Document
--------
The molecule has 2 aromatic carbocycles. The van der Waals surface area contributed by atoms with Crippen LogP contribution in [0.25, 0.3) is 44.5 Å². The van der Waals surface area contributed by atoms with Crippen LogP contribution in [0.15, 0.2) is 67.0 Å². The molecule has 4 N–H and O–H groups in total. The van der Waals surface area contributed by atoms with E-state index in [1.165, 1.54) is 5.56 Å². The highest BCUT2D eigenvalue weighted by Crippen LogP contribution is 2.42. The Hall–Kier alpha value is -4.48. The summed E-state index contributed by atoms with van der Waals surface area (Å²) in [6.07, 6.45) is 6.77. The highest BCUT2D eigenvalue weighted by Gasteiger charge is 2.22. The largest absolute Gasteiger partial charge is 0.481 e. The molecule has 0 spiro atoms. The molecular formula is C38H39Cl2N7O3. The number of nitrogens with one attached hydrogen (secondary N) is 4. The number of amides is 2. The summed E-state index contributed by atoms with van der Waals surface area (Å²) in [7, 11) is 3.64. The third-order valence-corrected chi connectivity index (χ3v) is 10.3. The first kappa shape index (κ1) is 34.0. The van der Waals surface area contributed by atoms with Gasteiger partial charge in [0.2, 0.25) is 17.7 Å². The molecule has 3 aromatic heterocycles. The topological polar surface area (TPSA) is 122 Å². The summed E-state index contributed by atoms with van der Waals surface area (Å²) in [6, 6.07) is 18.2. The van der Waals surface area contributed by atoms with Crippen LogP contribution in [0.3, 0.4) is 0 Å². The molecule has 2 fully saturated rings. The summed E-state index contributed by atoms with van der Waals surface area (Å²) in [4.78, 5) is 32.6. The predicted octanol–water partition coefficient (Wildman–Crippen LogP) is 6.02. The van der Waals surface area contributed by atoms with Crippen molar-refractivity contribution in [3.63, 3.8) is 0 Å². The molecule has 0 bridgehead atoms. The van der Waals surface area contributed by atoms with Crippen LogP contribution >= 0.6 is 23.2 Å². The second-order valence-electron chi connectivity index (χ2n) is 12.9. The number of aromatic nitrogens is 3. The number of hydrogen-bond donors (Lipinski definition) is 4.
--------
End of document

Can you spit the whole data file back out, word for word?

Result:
The molecule has 2 aromatic carbocycles. The van der Waals surface area contributed by atoms with Crippen LogP contribution in [0.25, 0.3) is 44.5 Å². The van der Waals surface area contributed by atoms with Crippen LogP contribution in [0.15, 0.2) is 67.0 Å². The molecule has 4 N–H and O–H groups in total. The van der Waals surface area contributed by atoms with E-state index in [1.165, 1.54) is 5.56 Å². The highest BCUT2D eigenvalue weighted by Crippen LogP contribution is 2.42. The Hall–Kier alpha value is -4.48. The summed E-state index contributed by atoms with van der Waals surface area (Å²) in [6.07, 6.45) is 6.77. The highest BCUT2D eigenvalue weighted by Gasteiger charge is 2.22. The largest absolute Gasteiger partial charge is 0.481 e. The molecule has 0 spiro atoms. The molecular formula is C38H39Cl2N7O3. The number of nitrogens with one attached hydrogen (secondary N) is 4. The number of amides is 2. The summed E-state index contributed by atoms with van der Waals surface area (Å²) in [7, 11) is 3.64. The third-order valence-corrected chi connectivity index (χ3v) is 10.3. The first kappa shape index (κ1) is 34.0. The van der Waals surface area contributed by atoms with Gasteiger partial charge in [0.2, 0.25) is 17.7 Å². The molecule has 3 aromatic heterocycles. The topological polar surface area (TPSA) is 122 Å². The summed E-state index contributed by atoms with van der Waals surface area (Å²) in [6, 6.07) is 18.2. The van der Waals surface area contributed by atoms with Crippen LogP contribution in [0.3, 0.4) is 0 Å². The molecule has 2 fully saturated rings. The summed E-state index contributed by atoms with van der Waals surface area (Å²) in [4.78, 5) is 32.6. The predicted octanol–water partition coefficient (Wildman–Crippen LogP) is 6.02. The van der Waals surface area contributed by atoms with Crippen molar-refractivity contribution in [3.63, 3.8) is 0 Å². The molecule has 0 bridgehead atoms. The van der Waals surface area contributed by atoms with Crippen LogP contribution >= 0.6 is 23.2 Å². The second-order valence-electron chi connectivity index (χ2n) is 12.9. The number of aromatic nitrogens is 3. The number of hydrogen-bond donors (Lipinski definition) is 4.